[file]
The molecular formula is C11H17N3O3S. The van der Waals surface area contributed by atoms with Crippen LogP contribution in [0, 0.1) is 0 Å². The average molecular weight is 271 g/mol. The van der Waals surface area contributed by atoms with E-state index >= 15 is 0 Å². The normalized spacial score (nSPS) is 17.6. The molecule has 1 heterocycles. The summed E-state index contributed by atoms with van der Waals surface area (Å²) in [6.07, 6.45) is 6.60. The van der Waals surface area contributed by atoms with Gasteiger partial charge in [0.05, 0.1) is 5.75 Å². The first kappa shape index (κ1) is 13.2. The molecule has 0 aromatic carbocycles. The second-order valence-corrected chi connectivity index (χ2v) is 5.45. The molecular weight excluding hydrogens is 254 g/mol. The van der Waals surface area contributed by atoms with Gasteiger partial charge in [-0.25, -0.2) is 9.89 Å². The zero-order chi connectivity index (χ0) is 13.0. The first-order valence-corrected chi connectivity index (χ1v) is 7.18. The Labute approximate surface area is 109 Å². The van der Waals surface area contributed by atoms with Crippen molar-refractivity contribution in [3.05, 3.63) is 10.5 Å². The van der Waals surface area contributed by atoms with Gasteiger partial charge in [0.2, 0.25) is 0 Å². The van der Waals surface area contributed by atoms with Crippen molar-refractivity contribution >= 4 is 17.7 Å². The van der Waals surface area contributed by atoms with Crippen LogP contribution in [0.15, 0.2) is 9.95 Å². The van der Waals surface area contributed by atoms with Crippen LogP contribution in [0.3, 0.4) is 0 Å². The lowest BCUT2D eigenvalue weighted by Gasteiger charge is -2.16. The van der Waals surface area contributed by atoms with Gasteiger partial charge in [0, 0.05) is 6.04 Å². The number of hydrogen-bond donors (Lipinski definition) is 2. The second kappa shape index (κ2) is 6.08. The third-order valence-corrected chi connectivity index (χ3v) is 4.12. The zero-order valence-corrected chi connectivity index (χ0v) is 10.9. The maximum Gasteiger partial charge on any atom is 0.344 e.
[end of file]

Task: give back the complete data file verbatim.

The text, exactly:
The molecular formula is C11H17N3O3S. The van der Waals surface area contributed by atoms with Crippen LogP contribution in [0, 0.1) is 0 Å². The average molecular weight is 271 g/mol. The van der Waals surface area contributed by atoms with E-state index >= 15 is 0 Å². The normalized spacial score (nSPS) is 17.6. The molecule has 1 heterocycles. The summed E-state index contributed by atoms with van der Waals surface area (Å²) in [6.07, 6.45) is 6.60. The van der Waals surface area contributed by atoms with Gasteiger partial charge in [0.05, 0.1) is 5.75 Å². The first kappa shape index (κ1) is 13.2. The molecule has 0 aromatic carbocycles. The second-order valence-corrected chi connectivity index (χ2v) is 5.45. The molecular weight excluding hydrogens is 254 g/mol. The van der Waals surface area contributed by atoms with Gasteiger partial charge in [-0.25, -0.2) is 9.89 Å². The zero-order chi connectivity index (χ0) is 13.0. The first-order valence-corrected chi connectivity index (χ1v) is 7.18. The Labute approximate surface area is 109 Å². The van der Waals surface area contributed by atoms with Crippen molar-refractivity contribution in [3.05, 3.63) is 10.5 Å². The van der Waals surface area contributed by atoms with Gasteiger partial charge in [0.2, 0.25) is 0 Å². The van der Waals surface area contributed by atoms with Crippen molar-refractivity contribution >= 4 is 17.7 Å². The van der Waals surface area contributed by atoms with Crippen LogP contribution in [0.15, 0.2) is 9.95 Å². The van der Waals surface area contributed by atoms with Crippen LogP contribution in [0.3, 0.4) is 0 Å². The lowest BCUT2D eigenvalue weighted by Gasteiger charge is -2.16. The van der Waals surface area contributed by atoms with Gasteiger partial charge in [0, 0.05) is 6.04 Å². The number of hydrogen-bond donors (Lipinski definition) is 2. The second kappa shape index (κ2) is 6.08. The third-order valence-corrected chi connectivity index (χ3v) is 4.12. The zero-order valence-corrected chi connectivity index (χ0v) is 10.9. The maximum Gasteiger partial charge on any atom is 0.344 e.